Mortgage arrears remained near to the historically low levels as in Q4 2020, as a direct result of payment deferrals over Q1 2021, according to UK Finance.
The first quarter (Q1) of 2021 saw mortgage arrears remain near to the historically low levels seen in Q4 2020 as a direct result of payment deferrals, according to UK Finance.
Q1 saw an increase of 230 mortgages in arrears compared to the previous quarter, with a total of 77,640 homeowner mortgages in arrears of 2.5% or more of the outstanding balance.
Within the total, there were 28,100 homeowner mortgages in early arrears (those between 2.5% and 5% of balance in arrears), a decrease of 1% on the previous quarter.
Over the same period in 2020, the number of mortgages in early arrears increased modestly, largely due to early payment difficulties prior to payment deferrals being introduced.
As lenders continue to offer forbearance, UK Finance anticipate that the number of early arrears will increase gradually as the economic impacts of the pandemic unfolds.
Within the overall total, there were 27,280 homeowner mortgages with more significant arrears (representing 10% or more of the outstanding balance), an increase of 620 on the previous quarter.
This figure has slowly increased since Q1 2020 but from a low base. These increases are largely driven by customers who had several missed payments before the pandemic.
There were a total of 5,970 buy-to-let mortgages in arrears of 2.5% or more of the outstanding balance in the first quarter of 2021, a small increase of 130 on the previous quarter.
The continued small increases in buy-to-let arrears from a low base are again due to the COVID-19 pandemic, said UK Finance.
Only 190 homeowner mortgaged properties and 180 buy-to-let mortgaged properties were taken into possession in the first quarter of 2021.
Although FCA guidance allowed firms to recommence litigation activity from November 2020, lenders voluntarily committed to pause possessions in line with the government’s 'winter truce' from 11 December 2020 to 11 January 2021.
There were 40 more possession cases in Q1 2021 than the quarter before, where the customer requested the possession to go ahead or where the property was vacant.
Possessions are expected to increase due to the backlog of cases that did not occur in 2020; these cases will have been in train before the pandemic began.
Eric Leenders, managing director of personal finance at UK Finance, said: “While there was a slight rise in total arrears in Q1 2021 compared to the historic low levels seen before the pandemic, the additional support from lenders has helped many mortgage customers stay out of arrears.
“With the economic impact of COVID-19 continuing to be felt, we anticipate there will be further increases in mortgage arrears during 2021.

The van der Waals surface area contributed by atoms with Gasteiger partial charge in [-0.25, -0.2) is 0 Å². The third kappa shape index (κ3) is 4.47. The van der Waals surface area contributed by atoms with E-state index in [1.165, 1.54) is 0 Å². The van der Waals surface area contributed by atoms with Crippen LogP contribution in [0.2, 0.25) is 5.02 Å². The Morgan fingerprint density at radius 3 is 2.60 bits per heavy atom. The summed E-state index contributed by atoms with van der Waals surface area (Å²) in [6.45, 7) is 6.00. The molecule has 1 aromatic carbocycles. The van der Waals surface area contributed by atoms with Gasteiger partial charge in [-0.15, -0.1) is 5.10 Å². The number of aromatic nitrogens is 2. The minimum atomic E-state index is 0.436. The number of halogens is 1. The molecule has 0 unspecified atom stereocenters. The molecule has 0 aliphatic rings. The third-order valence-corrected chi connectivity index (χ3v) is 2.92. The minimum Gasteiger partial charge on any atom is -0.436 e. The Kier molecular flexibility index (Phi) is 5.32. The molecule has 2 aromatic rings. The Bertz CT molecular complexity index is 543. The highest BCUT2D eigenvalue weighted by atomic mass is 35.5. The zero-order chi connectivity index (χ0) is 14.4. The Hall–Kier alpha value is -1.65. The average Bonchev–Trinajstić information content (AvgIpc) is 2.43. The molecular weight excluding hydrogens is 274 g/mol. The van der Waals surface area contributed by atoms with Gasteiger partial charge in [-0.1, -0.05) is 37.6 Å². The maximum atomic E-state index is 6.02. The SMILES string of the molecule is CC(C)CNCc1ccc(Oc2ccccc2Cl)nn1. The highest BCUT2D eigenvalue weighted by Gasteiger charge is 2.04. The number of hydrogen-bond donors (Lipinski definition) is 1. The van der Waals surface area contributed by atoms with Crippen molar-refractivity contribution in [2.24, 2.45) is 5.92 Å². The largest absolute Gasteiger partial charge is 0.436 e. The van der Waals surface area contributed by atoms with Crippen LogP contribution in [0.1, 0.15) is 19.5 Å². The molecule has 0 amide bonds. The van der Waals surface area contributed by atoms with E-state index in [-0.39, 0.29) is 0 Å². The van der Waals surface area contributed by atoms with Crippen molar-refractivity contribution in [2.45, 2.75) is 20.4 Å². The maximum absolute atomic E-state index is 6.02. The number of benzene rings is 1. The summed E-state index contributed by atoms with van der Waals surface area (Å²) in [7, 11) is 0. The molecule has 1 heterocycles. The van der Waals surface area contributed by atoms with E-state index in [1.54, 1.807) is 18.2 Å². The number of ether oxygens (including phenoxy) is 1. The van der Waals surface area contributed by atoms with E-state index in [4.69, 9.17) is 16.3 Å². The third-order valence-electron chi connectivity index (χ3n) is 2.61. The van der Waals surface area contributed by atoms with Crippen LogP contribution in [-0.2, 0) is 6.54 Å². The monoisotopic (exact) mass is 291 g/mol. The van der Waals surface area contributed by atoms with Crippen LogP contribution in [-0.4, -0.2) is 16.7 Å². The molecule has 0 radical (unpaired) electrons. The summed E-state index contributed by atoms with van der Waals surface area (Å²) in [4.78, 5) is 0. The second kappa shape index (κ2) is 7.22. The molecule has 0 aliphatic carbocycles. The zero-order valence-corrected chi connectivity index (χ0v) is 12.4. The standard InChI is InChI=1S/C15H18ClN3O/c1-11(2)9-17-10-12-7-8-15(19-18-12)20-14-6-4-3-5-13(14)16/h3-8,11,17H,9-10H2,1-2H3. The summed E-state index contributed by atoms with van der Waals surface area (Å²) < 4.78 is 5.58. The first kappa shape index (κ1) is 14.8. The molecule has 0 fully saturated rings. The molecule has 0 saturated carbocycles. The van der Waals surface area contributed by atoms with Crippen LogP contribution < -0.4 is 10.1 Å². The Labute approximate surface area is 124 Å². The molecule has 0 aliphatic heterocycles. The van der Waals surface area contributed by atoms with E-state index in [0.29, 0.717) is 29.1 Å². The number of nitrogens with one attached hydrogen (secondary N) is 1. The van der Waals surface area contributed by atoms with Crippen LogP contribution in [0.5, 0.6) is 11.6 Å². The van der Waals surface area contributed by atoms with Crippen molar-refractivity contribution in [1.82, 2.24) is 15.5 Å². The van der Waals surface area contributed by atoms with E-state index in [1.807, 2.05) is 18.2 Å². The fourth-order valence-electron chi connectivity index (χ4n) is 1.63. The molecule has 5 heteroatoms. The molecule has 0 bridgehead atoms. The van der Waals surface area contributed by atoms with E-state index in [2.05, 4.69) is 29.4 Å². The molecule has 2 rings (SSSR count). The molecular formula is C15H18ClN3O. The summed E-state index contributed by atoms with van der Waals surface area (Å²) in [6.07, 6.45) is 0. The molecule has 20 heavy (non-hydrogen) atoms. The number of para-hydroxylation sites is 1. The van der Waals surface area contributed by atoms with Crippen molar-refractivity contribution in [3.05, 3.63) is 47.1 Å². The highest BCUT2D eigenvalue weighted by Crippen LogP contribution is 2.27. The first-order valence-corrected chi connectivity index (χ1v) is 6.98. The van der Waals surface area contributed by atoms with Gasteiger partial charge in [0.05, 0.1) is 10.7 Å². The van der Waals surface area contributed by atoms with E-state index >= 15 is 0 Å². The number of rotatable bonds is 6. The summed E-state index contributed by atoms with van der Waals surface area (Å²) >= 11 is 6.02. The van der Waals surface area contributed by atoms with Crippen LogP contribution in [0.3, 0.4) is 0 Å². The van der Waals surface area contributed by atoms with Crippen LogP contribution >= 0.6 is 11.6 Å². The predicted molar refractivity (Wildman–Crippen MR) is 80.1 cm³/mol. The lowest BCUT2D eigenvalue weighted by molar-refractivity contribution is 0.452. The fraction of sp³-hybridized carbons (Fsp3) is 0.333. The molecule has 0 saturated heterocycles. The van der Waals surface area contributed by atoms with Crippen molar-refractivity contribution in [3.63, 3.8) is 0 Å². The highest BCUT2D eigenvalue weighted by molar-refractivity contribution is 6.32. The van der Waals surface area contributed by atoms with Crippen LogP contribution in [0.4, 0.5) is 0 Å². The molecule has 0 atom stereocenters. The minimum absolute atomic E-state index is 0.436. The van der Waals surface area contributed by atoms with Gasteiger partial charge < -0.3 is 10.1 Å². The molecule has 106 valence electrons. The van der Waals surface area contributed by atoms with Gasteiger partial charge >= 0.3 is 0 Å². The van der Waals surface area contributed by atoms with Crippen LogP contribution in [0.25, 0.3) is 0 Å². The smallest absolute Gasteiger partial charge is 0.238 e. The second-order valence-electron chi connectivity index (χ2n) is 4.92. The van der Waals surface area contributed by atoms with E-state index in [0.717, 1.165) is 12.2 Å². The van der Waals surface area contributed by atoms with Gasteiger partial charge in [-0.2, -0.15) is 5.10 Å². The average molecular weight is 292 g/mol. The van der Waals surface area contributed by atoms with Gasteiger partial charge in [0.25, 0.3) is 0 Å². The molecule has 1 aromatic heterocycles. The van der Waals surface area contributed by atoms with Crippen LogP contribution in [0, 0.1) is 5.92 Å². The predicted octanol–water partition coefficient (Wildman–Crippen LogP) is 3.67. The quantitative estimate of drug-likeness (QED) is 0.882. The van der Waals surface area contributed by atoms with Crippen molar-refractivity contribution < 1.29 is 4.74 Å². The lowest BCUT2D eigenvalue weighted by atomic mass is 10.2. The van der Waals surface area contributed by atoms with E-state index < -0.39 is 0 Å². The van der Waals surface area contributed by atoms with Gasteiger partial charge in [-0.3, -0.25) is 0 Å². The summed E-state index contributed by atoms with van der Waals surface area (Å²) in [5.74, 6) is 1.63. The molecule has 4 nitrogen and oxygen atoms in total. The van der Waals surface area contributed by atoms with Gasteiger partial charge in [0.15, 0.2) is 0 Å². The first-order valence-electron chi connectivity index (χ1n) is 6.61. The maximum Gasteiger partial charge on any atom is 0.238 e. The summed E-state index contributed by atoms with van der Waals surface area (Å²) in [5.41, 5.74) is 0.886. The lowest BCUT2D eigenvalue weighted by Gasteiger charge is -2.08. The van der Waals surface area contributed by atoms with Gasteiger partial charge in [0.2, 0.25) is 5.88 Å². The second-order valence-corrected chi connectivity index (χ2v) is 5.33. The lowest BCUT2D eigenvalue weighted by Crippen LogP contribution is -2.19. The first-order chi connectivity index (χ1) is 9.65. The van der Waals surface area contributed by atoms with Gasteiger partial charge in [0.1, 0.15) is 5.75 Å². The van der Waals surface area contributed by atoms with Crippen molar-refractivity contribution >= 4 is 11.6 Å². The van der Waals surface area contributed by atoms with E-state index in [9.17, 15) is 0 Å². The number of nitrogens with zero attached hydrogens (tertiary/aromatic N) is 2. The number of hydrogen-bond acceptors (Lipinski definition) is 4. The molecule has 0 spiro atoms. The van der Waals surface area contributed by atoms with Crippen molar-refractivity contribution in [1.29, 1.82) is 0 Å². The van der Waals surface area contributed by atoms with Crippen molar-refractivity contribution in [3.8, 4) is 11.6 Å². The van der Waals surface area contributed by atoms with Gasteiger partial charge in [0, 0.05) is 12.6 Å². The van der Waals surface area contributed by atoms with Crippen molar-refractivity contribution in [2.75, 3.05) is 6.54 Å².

“Any customer who is concerned about their finances should contact their lender early to discuss the options and tailored support available to them.”
David Kennedy, chief lending officer at Masthaven Bank, added: “The low levels of mortgage arrears in the first quarter of this year reflect the fact that the industry has largely risen to the challenge presented by the pandemic and implemented the necessary measures to protect customers who have been most affected.
“Payment deferrals from lenders, combined with government schemes such as furlough and CBILS have served to support customers and the market. It’s important to note, however, that the long-term impact of the pandemic may not yet visible.
“The various initiatives put in place last year to bolster the economy, have certainly boosted the housing market and injected it with vitality, but the government has clearly signalled that these won’t go on forever.
“Once important measures such as furlough run dry, then it’s crucial that customers aren’t left rudderless.
“For a large number of borrowers the pandemic may be the first time they have seen such a serious hit to their finances and some may be embarrassed to ask for help or guidance.
“Lenders need to be ready to be proactive to ensure there is no spike in arrears later this year.
“Making regular contact with vulnerable customers now, will help identify and prevent problems down the line and lenders need to ensure that they are educating their customers on the support that’s available to them.
“Specialist lenders have always prided themselves on being able to provide a personal touch and a more individual approach to their customers, which has been borne out over the last year.
“The industry may have passed the initial tests posed by the pandemic, but there will certainly still be challenges to come.”